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Wanxian Introdaction

  About two hours below Shibaozhai the boat reaches Wanxian, which is guarded by two nine-storeyed pagodas for good fortune. The city spreads out on both sides of the river and is known as the 'Gateway to East Sichuan'. lt is situated high above the river and the foundations of the Yangtze Cruisebuildings are many metres high. Porters vie with each other to carry passengers' luggage up the steep stairways to the city. The winding streets vary in level from 29 to 206 metres (95 to 675 feet), so bicycles ate a rare sight. Wanxian has a number of silk-weaving and spinning factories supported by intense silkworm cultivation--operated on a family basis--which continues year round in Wanxian County. Other light industries include tea, bamboo and cane goods, cotton clothing, leather and Chinese medicines. Paper mills utilizing wheat and rice straw from the countryside disgorge milky waste into the Yangtze, adding to the pollution.

  Of the three major regions affected by the proposed Three Gorges Dam, Yichang, Wanxian and Chongqing, Wanxian will lose the most. Two--thirds of the total of 1. 2 million people to be relocated live in the Wanxian prefecture and the reservoir will inundate two-thirds of the city. Over 900 factories are located below the new waterline, and many have already been replaced on higher ground.

History OF Wanxian

  The city received its present name during the Ming dynasty (1368--l644), and became a foreignYangtze River treaty port in l902. In l926 two British gunboats bombarded the city, causing massive fires, when the local warlord took to commandeering foreign vessels for the transport of his troops. Following this incident, a boycott on the loading and unloading of British vessels was enforced for several years. This became known as the Wanxian Incident.

  As the halfway city between Yichang and Chongqing, Wanxian was a main port for East Sichuan merchandise (including large quantities of hung oil, used in treating wooden junks). Early travellers commented on the huge number of junks anchored at Wanxian. Junks also used to be built here from cypress wood found in the nearby hills.


  The downriver boats from Chongqing usually reach Wanxian in the early evening, and depart in the small hours of the following morning although timings will change as the river rises.

  This enables the passage of the Three Gorges to be made in daylight. Upstream boats also make a long stop. Passengers rush off the boats, hurrying up the hundreds of steps to the town where every night of the year the famous Wanxian rattan and cane market is held on Shengli Lu. Buyers and sellers mingle in a frenzy of bargaining for handmade summer bed mats, fans, hats, straw shoes, furniture and basketry. Small, round, red- trimmed baskets with lids are the most popular item and are well known throughout China. Roadside stalls trade in spicy noodles and cooling, opaque soyabean jelly and fresh fruit. ln the mornings, just a little further west of the night market area, one of the city's ten free markets sells local produce and seasonal delicacies such as mountain mushrooms or live eels. Second Street (Er Malu) is the main shopping thoroughfare.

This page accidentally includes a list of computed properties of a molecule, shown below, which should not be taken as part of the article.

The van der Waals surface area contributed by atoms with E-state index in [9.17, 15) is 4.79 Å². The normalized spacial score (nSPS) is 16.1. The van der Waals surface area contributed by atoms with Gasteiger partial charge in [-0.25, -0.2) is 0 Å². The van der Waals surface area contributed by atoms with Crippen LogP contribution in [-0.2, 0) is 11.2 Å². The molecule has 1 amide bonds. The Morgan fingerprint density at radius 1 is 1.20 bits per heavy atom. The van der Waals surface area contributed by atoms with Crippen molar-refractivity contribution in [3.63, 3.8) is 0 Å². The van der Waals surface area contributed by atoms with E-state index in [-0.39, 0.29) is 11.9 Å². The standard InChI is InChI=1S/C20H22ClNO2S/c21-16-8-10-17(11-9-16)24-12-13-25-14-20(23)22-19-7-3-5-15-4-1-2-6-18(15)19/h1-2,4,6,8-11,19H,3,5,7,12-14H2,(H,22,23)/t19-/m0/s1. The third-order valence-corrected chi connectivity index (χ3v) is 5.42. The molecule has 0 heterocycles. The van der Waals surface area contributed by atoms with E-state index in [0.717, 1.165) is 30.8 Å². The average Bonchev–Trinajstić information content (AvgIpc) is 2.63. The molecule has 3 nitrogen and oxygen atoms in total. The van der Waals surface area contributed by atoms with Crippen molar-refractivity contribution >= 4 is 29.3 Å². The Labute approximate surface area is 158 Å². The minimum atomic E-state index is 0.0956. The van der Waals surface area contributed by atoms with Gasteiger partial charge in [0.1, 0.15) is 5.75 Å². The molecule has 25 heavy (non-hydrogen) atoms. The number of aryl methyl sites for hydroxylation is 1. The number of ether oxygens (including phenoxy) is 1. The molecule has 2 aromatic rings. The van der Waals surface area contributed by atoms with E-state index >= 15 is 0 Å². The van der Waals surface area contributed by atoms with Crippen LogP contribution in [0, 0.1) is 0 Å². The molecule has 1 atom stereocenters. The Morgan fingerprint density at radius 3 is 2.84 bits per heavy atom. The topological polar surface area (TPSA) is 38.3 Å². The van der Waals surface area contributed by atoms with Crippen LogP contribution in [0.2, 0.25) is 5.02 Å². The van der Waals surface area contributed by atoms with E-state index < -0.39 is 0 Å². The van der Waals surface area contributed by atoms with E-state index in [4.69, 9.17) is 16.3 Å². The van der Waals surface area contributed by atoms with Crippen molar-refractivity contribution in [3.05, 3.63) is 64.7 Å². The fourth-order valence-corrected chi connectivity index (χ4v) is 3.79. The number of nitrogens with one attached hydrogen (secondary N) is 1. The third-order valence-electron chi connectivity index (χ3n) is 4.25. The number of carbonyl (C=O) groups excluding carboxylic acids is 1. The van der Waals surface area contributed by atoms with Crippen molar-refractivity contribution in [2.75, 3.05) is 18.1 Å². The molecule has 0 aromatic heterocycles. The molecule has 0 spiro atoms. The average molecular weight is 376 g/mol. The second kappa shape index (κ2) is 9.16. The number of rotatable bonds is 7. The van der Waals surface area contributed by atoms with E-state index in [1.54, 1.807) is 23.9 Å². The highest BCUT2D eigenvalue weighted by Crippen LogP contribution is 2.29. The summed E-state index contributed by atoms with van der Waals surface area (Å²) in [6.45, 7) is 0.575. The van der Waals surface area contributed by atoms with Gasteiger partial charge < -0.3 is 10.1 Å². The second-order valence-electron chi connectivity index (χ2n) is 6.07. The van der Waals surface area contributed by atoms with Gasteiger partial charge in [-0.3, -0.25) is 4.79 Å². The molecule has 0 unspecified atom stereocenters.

There was a community of foreign missionaries in this region (formerly Sichuan Province) before l949, and two churches--Catholic and Protestant--continue to draw sizeable congregations of country folk.

  In l983 a small workshop was set up, employing two teenage boys and a few part- time workers to paint and varnish river stones from the Three Gorges and from the Daning River's Three Little Gorges. These make attractive mementoes and can be bought at the Arts and Crafts Store, 1 Third Street (San Malu). Visitors may also visit silk-weaving and cane--furniture factories.


  This small pool, originally dug by a locally revered Song-dynasty official, Lu Youkai, was once a Travel Chinavery large lotus pond surrounded by decorative pavilions. Now it is not much more than a traffic roundabout. Nearby stands an ancient two-storey, yellow-tiled pavilion which houses a huge rock carved by the calligrapher Huang Tingzhen. Around the Xishanpai Pavilion once flowed a winding freshwater channel. Local literati would spend their evenings here, floating full wine cups along the channel. When a wine cup stopped in front of one of them his forfeit would be to compose a poem.


  A clock tower, which dominates the town's skyline from the river, was built in this large park in l924. The upper part was damaged by Japanese bombs in l939. There is a memorial to a Russian volunteer pilot whose plane crashed in the river in the same year. During the summer, people relax in bamboo deck-chairs under the leafy trees, sipping tea and listening to Sichuan-style opera.


  A natural bridge in the shape of a Chinese zither crosses Chu River, which divides the town. It isYangtze River said that Lu Ban, the patron saint of carpenters, spent a whole night building it.


  The poet Li Bai (70l--62) lived here for a time, in the Ming dynasty a memorial hall was built to commemorate him. Stone inscriptions dating back to the Tang dynasty are still to be seen.


  This small museum, on the Wanzhong Highway, is a repository of some of the artifacts collected in advance of the flooding of the area by the new dam. Han tomb effigies and a Ba period 'hanging coffin are featured. The museum's exhibits are rudimentary, but the shop is extensive--the usual tourist trap with no local products.